Sick and Dying

Samyuttanikaaya S22.88 Assaji (อัสสชิสูตร)

On one occasion the Blessed One was dwelling at Raajagaha in the Bamboo Grove, the Squirrel Sanctuary. Now on that occasion the Venerable Assaji was dwelling at Kassapaka’s Park, sick, afflicted, gravely ill. Then the Venerable Assaji addressed his attendants:

“Come, friends, approach the Blessed One, pay homage to him in my name with your head at his feet, and say: ‘It would be good, venerable sir, if the Blessed One would approach the Venerable Assaji out of compassion.'”

“Yes, friend,” those bhikkhus replied, and they approached the Blessed One, paid homage to him, sat down to one side, and delivered their message. The Blessed One consented by silence.

Then the Blessed One dressed and, taking bowl and robe, approached the Venerable Assaji. The Venerable Assaji saw the Blessed One coming in the distance and stirred on his bed. The Blessed One said to him: “Enough, Assaji, do not stir on your bed. There are seats ready, I will sit down there.”

The Blessed One then sat down on the appointed seat and said to the Venerable Assaji: “I hope you are bearing up, Assaji, I hope you are getting better. I hope that your painful feelings are subsiding and not increasing, and that their subsiding, not their increase, is to be discerned.”

“I hope then, Assaji, that you have nothing for which to reproach yourself in regard to virtue.”

“I have nothing, venerable sir, for which to reproach myself in regard to virtue.”

“Then if you have nothing for which to reproach yourself in regard to virtue, Assaji, why are you troubled by remorse and regret?”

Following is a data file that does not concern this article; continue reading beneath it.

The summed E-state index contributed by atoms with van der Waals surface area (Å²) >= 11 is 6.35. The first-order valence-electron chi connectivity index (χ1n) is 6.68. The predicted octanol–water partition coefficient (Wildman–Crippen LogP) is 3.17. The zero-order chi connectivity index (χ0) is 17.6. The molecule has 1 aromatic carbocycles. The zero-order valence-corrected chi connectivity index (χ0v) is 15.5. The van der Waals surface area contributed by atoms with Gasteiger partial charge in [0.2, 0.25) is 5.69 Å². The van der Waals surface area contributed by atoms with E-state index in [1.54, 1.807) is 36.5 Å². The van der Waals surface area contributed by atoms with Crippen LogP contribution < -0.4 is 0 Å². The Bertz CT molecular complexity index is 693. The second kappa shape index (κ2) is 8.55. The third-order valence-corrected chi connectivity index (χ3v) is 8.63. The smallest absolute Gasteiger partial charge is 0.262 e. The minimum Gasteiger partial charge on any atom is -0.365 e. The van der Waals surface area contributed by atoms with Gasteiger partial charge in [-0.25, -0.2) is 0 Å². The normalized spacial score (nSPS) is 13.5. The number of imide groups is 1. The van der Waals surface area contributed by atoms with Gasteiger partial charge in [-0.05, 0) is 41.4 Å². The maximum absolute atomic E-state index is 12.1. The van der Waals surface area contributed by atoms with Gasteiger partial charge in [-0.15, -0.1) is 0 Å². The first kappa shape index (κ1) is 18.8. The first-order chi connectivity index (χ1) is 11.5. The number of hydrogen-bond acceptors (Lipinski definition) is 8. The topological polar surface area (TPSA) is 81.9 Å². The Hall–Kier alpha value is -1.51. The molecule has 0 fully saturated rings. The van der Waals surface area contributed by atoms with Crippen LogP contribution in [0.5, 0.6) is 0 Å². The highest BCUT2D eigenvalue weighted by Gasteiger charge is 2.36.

“Formerly, venerable sir, when I was ill I kept on tranquillising the bodily formations, but [now] I do not obtain concentration. As I do not obtain concentration, it occurs to me: ‘Let me not fall away!”

“Those ascetics and brahmins, Assaji, who regard concentration as the essence and identify concentration with asceticism, failing to obtain concentration, might think, ‘Let us not fall away!’

“What do you think, Assaji, is form permanent or impermanent?” – “Impermanent, venerable sir.” … – “Therefore … Seeing thus … He understands: ‘ … there is no more for this state of being.’

“If he feels a pleasant feeling, he understands: ‘It is impermanent’; he understands: ‘It is not held to’; he understands: ‘It is not delighted in.’ If he feels a painful feeling, he understands: ‘It is impermanent’; he understands: ‘It is not held to’; he understands: ‘It is not delighted in.’ If he feels a neither-painful-nor-pleasant feeling, he understands: ‘It is impermanent’; he understands: ‘It is not held to’; he understands: ‘It is not delighted in.’ “If he feels a pleasant feeling, he feels it detached; if he feels a painful feeling, he feels it detached; if he feels a neither-painful-nor-pleasant feeling, he feels it detached.

“When he feels a feeling terminating with the body, he understands: ‘I feel a feeling terminating with the body, he understands: ‘I feel a feeling terminating with the body.’ When he feels a feeling terminating with life, he understands: ‘With the breakup of the body, following the exhaustion of life, all that is felt, not being delighted in, will become cool right here.’

“Just as, Assaji, an oil lamp burns in dependence on the oil and the wick, and with the exhaustion of the oil and the wick it is extinguished though lack of fuel, so too, Assaji, when a bhikkhu feels a feeling terminating with the body … terminating with life … He understands: ‘With the breakup of the body, following the exhaustion of life, all that is felt, not being delighted in, will become cool right here.'”

Samyuttanikaaya S 36.7 The Sick Ward 1 (เคลัญญสูตรที่ ๑)

On one occasion the Blessed One was dwelling at Vesaali in the Great Wood in the Hall with the Peaked Roof. Then, in the evening, the Blessed One emerged from seclusion and went to the sick ward, where he sat down in the appointed seat and addressed the bhikkhus thus:

“Bhikkhus, a bhikkhu should await his time mindful and clearly comprehending. This is our instruction to you.